When my husband and I moved into our first home together, I was eager to garden. I knew that it would take a little hard work, but I was enthusiastic about the opportunity that each dry, forgotten flowerbed carried. From a distance, I had watched how my mother’s garden developed over time into a beautiful oasis. Every year she would add a few new plants, and continue to tend to those she had already established.
And so, with this quaint memory, I began to work on my own garden. I first began with a charge of energy. Daily I would spend time turning over the soil with my hands, fertilizing and preparing it for the plants to come. By transplanting cuttings from family members’ gardens and gathering a few freebies on Craigslist, my garden slowly began to take root.
After just a few years in our home, I have watched a story take place in our garden that can be reflective of our lives in so many ways. Within a year of being in our home, my eagerness to garden was replaced with the sleepless nights that arrive with a new baby. It was no longer my priority. The plants became an afterthought and weeds began to set in. ‘At least they are green’ I would tell myself as I walked past the window.
In looking back on my mother’s garden, I see now that it was with continual and tender effort that she reaped a beautiful vision for all to enjoy. She cultivated her garden daily, and her diligence and hard work was evident. In order to grow and develop in our spiritual lives, we must continually water, prune and tend to the gardens of our hearts.
So, here are just a few of the spiritual lessons that I’ve gleaned from the garden.
- Some plants will take over your garden, so be cautious what you choose to plant.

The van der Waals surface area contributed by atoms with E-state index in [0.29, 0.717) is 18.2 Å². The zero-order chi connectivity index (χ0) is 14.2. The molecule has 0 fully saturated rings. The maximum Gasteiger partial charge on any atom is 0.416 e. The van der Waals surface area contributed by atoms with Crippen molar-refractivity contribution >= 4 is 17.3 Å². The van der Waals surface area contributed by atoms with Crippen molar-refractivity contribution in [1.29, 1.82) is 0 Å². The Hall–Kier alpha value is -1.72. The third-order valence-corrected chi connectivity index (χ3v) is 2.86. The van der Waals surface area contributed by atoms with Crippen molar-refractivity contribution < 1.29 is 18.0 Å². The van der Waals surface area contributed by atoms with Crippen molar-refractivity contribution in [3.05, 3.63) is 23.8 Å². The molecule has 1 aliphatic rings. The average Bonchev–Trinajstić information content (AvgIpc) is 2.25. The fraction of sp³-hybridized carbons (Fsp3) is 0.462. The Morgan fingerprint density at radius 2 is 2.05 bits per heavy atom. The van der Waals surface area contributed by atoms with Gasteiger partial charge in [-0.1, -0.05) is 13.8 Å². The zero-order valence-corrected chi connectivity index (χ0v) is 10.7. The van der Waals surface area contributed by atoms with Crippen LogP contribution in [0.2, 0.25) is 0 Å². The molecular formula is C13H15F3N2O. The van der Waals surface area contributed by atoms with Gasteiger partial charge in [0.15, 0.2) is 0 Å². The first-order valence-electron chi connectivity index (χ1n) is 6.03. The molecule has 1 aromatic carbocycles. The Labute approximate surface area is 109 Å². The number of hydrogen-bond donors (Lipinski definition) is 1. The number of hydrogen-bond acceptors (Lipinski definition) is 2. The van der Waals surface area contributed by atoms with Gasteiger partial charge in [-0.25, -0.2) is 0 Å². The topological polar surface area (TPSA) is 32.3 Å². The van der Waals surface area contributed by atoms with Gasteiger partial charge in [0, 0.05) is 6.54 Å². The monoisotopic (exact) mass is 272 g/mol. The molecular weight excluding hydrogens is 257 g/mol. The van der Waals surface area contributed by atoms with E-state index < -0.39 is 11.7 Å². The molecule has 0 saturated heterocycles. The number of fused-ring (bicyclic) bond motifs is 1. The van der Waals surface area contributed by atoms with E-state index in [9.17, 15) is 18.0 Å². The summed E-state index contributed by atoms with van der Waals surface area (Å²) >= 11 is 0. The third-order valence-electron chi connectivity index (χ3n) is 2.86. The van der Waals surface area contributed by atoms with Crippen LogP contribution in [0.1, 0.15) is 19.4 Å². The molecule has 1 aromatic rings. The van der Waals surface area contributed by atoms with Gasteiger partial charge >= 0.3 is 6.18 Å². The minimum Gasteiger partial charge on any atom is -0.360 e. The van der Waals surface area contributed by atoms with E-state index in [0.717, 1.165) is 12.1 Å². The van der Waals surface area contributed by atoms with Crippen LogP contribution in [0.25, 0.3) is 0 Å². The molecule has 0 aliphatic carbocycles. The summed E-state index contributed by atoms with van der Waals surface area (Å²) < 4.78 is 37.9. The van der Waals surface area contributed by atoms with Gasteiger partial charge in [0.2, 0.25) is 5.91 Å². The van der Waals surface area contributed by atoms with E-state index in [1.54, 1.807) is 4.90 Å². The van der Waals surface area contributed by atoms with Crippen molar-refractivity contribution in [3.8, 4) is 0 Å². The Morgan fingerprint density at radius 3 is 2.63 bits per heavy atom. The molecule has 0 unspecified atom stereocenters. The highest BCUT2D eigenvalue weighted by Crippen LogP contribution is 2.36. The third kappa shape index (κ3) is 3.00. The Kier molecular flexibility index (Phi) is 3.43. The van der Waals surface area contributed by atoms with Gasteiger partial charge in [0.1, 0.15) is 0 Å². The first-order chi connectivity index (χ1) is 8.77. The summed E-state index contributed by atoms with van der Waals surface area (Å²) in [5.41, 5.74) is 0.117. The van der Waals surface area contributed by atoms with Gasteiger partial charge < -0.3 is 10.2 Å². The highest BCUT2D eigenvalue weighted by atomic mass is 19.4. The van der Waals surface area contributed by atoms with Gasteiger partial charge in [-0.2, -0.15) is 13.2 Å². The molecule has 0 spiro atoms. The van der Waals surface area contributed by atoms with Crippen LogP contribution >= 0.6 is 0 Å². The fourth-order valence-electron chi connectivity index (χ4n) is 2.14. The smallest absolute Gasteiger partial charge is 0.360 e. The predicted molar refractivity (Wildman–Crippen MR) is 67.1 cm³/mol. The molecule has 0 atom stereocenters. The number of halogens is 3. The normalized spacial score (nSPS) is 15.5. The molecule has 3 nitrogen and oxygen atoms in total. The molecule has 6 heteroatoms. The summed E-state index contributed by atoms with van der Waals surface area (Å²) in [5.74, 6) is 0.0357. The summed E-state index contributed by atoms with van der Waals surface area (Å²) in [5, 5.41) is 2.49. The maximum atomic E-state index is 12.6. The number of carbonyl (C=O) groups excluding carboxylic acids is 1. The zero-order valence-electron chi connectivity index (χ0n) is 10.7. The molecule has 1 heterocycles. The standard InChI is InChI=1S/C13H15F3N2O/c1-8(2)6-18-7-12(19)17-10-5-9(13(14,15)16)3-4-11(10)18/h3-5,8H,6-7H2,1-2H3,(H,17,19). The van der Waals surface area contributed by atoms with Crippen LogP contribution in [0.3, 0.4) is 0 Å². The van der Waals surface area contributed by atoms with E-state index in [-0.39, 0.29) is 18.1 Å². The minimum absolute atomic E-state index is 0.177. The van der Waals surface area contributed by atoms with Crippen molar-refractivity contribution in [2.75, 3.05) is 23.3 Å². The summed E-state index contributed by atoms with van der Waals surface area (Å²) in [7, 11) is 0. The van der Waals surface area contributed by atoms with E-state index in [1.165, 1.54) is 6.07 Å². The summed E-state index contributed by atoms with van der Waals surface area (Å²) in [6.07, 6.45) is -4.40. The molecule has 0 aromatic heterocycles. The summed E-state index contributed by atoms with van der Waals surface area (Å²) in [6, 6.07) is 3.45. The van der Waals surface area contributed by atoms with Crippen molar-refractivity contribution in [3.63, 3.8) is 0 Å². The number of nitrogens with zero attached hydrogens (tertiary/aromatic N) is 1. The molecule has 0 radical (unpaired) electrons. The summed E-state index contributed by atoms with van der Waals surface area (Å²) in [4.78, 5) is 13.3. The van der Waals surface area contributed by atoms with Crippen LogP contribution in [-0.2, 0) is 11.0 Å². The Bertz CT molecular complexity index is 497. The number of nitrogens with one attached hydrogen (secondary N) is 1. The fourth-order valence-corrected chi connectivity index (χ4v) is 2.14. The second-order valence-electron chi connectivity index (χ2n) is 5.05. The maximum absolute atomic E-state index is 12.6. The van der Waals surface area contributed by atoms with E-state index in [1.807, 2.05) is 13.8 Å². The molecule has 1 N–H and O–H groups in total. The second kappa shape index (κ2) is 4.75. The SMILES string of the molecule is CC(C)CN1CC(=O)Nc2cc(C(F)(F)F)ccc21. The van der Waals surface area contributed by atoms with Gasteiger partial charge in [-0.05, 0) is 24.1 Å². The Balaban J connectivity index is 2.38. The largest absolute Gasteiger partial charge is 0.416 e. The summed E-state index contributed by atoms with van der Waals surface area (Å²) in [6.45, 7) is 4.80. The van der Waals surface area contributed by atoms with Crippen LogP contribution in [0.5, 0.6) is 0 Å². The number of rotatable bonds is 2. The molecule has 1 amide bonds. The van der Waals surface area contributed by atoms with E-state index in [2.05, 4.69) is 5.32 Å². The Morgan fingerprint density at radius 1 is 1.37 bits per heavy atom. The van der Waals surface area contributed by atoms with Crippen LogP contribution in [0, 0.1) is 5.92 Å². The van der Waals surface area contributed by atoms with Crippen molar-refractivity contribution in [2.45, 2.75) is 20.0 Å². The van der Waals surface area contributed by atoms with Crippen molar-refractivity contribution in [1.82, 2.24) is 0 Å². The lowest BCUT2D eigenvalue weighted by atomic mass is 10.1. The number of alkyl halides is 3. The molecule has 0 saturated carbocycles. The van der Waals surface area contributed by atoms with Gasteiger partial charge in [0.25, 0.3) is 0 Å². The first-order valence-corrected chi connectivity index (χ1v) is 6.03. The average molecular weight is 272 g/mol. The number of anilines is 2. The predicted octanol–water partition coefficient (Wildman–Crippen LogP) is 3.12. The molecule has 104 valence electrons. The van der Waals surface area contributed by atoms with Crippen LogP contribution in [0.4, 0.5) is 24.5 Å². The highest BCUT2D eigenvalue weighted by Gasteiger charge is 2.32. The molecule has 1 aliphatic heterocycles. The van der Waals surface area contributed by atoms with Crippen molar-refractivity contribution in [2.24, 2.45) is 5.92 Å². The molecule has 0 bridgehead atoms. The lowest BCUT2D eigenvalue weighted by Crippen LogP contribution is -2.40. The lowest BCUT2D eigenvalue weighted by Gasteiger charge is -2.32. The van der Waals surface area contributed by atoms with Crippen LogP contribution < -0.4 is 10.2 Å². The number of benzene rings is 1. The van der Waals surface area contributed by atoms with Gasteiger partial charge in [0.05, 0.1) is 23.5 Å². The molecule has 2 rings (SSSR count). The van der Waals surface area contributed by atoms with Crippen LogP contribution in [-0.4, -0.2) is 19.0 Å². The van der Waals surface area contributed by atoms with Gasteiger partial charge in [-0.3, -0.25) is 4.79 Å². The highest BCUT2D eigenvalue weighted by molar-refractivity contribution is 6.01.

For the one who sows to his own flesh will from the flesh reap corruption, but the one who sows to the Spirit will from the Spirit reap eternal life. Let us not lose heart in doing good, for in due time we will reap if we do not grow weary. Galatians 6:8-9
2. Pruning allows the plant to focus its energy and growth in fewer places.
Every branch in Me that does not bear fruit, He takes away; and every branch that bears fruit, He prunes it so that it may bear more fruit. John 15:2
3. Gardening takes patience first before you will begin to see the rewards.
As the rain and the snow come down from heaven, and do not return to it without watering the earth and making it bud and flourish, so that it yields seed for the sower and bread for the eater, so is my word that goes out from my mouth: It will not return to me empty, but will accomplish what I desire and achieve the purpose for which I sent it. Isaiah 55:10-11
About the Writer:
Audra has a passion for encouraging women in their roles at home in both marriage and motherhood. She enjoys sharing her journey of refinement and learning through these important transitions on her blog called The Homegrown Project.